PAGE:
LONDON (Reuters Life!) - It was a scene replicated across universities worldwide, when a proud father watches his son set out to make his mark, embarking on the studying as well as the partying that characterizes undergraduate life.
Accompanied by his father, Britain's Prince William arrived at St Andrews University in Scotland dressed like an average first year -- jeans, sweater and trainers.
But this was hardly the arrival of an ordinary fresher -- police brought traffic to a halt for his entrance and hundreds lined the streets to wish him well in his studies.
I was in my second year at St Andrews University when the future king of England arrived in September 2001. But the small windswept picturesque town along the eastern Scottish coast had long been feeling the full force of the "William effect."
Within days after it was announced in August 2000 that William would be studying art history at St Andrews, the world's attention turned to the town of 16,000, better known for its golf courses, clean beaches and historical buildings.
I had got my place at St Andrews in July that year and in one month, questions like "Where exactly is St Andrews?" turned into "So you will you be there at the same time as the prince?"
The university was inundated with calls as prospective students -- mostly girls -- realized they might have a chance to study alongside William. Figures released at the time showed UK applications surged by 44 percent while overseas applications
-- many from the United States -- soared by 100 percent.
Property prices and rents jumped, shops, restaurants, cafes and bars opened or reinvented themselves.
Until his arrival, St Andrews was a well-kept secret, steeped in tradition, with ancient buildings and 6,000 students. It hosts gowned student processions and university "family adoptions" which include large amounts of alcohol and shaving foam fights in the main quadrangle.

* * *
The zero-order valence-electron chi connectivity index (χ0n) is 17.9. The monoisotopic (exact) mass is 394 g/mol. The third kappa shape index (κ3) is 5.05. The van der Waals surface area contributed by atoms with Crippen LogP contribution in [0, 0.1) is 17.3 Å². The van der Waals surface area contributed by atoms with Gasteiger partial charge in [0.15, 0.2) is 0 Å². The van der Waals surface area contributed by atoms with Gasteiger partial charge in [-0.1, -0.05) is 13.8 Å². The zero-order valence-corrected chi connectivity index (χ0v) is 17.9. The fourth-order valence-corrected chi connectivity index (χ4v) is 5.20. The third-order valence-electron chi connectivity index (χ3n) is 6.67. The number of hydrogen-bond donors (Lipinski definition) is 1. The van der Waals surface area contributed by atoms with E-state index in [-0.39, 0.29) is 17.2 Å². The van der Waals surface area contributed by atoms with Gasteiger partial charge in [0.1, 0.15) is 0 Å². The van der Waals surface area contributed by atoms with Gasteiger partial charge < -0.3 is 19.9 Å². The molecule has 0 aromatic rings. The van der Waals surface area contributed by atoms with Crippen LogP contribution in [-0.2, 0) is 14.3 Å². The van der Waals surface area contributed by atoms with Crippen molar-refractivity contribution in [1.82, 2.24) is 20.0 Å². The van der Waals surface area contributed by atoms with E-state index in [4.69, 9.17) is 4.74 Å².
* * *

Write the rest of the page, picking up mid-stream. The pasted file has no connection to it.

There are views of the North Sea and a famous golf course where Hollywood stars play. The train from London takes at least five hours to Leuchars, home of an air force base, from where a bus or taxi complete the final leg of the journey into town.
The prince chose St Andrews over more obvious universities like Cambridge and Oxford partly because of his love of Scotland. The Scots, in return, were thrilled to have William studying at their oldest university, founded in 1413.
The rest of the world wanted to know what his private life would be at the university the tabloids had dubbed "St Randies."
The media agreed with Buckingham Palace to leave William in peace after a photocall on his arrival. However, there was soon one incident when his uncle Prince Edward's production company ignored the deal and shot footage on campus. Students were warned they could be expelled if they leaked stories about him.
William led a relatively low-profile student life. Often wearing a cap, he walked down the street without being bothered and shopped at the local Tesco supermarket. He was often seen in the library studying or in pubs, meeting friends for drinks.
When a friend's mother once saw him at the university gym and did a double take, he laughed in a friendly, bashful manner.